Students experience teaching

Rebecca Watts

Student teachers at Missouri Southern are taking advantage of their major’s requirement to experience the classroom from the other side of the desks.

Katie Lee, senior art education major, and Amanda Ince, senior middle school math and science education major, are just two of Southern’s student teachers. According to Lee, the program is set up well with the junior block providing the “guts” of student teaching.

“My favorite part about student teaching is just the range of students I see in a day,” Lee said. “It just keeps you on your toes.”

Lee teaches art at College Heights Christian School and said she loves the flexibility the school allows with her subject. She said with time, the stress level will go down, but until then she’s going to “roll with the punches.”

A couple of her students have been giving her trouble, but it hasn’t fazed her.

“They’re super cute, and when you try to discipline them you just can’t help but laugh at the situations,” she said.

Ince said her favorite part of student teaching is the enthusiasm felt within the classroom.

“I really like when the students are getting it, and they’re asking questions and they’re really getting involved and they want to know more – that’s my favorite part,” Ince said. “It’s that point in time when they’re interested and they want to know more, and it’s not so much about the grades when they actually like the material.”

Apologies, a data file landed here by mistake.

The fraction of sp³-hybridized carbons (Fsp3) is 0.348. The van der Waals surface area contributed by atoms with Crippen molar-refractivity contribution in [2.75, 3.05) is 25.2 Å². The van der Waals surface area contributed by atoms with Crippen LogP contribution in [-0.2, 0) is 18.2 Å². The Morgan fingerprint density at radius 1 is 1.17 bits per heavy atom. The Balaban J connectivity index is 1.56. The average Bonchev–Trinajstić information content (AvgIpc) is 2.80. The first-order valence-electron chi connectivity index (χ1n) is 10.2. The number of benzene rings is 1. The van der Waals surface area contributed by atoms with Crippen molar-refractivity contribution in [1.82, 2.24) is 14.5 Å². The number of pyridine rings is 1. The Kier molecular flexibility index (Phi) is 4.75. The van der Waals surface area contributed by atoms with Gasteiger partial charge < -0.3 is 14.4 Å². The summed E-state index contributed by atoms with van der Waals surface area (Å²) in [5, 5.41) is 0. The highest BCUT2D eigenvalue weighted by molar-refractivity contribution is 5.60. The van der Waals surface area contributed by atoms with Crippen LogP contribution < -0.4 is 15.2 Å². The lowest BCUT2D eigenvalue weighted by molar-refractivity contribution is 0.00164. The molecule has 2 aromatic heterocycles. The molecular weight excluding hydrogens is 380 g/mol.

When problems arise with a student, Ince said the main focus should be on the understanding of the behavior, not the behavior itself.

“Middle school kids are definitely rough. I really have an understanding as to why they are the way they are, I think that’s important,” she said. “Because in middle school you are going through the biggest change of your life that you will ever go through, it’s just short of menopause for women, it’s that crazy.”

Lee said she admired her fellow student teacher in her attempts to face the young students through their awkward stage of life. Lee’s experience with the middle school age group put confusion between her and her students.

“I think some of the high school upper level classes are finding it difficult to see me as their teacher since I’m so close to their age, they start to forget sometimes that I’m their teacher,” Lee said. “You’ve got to give [Ince] another grain of salt because it takes a special person to want to teach middle school.”

On the other hand, Ince commends Lee for her gift of working with young children. Ince said teaching in itself was not for everyone.

“It takes a special kind of person to teach at all, you have to have an outgoing personality and that willingness to be open to share,” she said.

Both Ince and Lee said their interaction with the rest of the faculty is healthy. Experienced teachers who the young student teachers never come into contact with during the day, stop by and make them feel welcomed. Lee said her presence reminded them of their first encounter with teaching.

“The other faculty members are great,” Lee said. “I love my cooperating teacher. Her goal is to help me help [the students] to know what to do and help me to have a good experience.”

Even when the assigned teacher’s personality differs from the student teacher’s, Ince said it makes little difference.

“I think being an adult gets you past conflicting personalities,” she said. “You can say ‘OK we’re different’ and move past it, and just take constructive criticism and move on.”

According to Ince, the students should be the reason why the teachers are there.

“You have to keep reinforcing the fact that they are smart and that they are worth it, and it’s not “stupid” and they can do it,” she said.

Lee said she enjoys the creativity her students share with her in the classroom.

“You never get bored with the projects and what you’re doing,” she said. “It’s a learning experience and I love the kids. “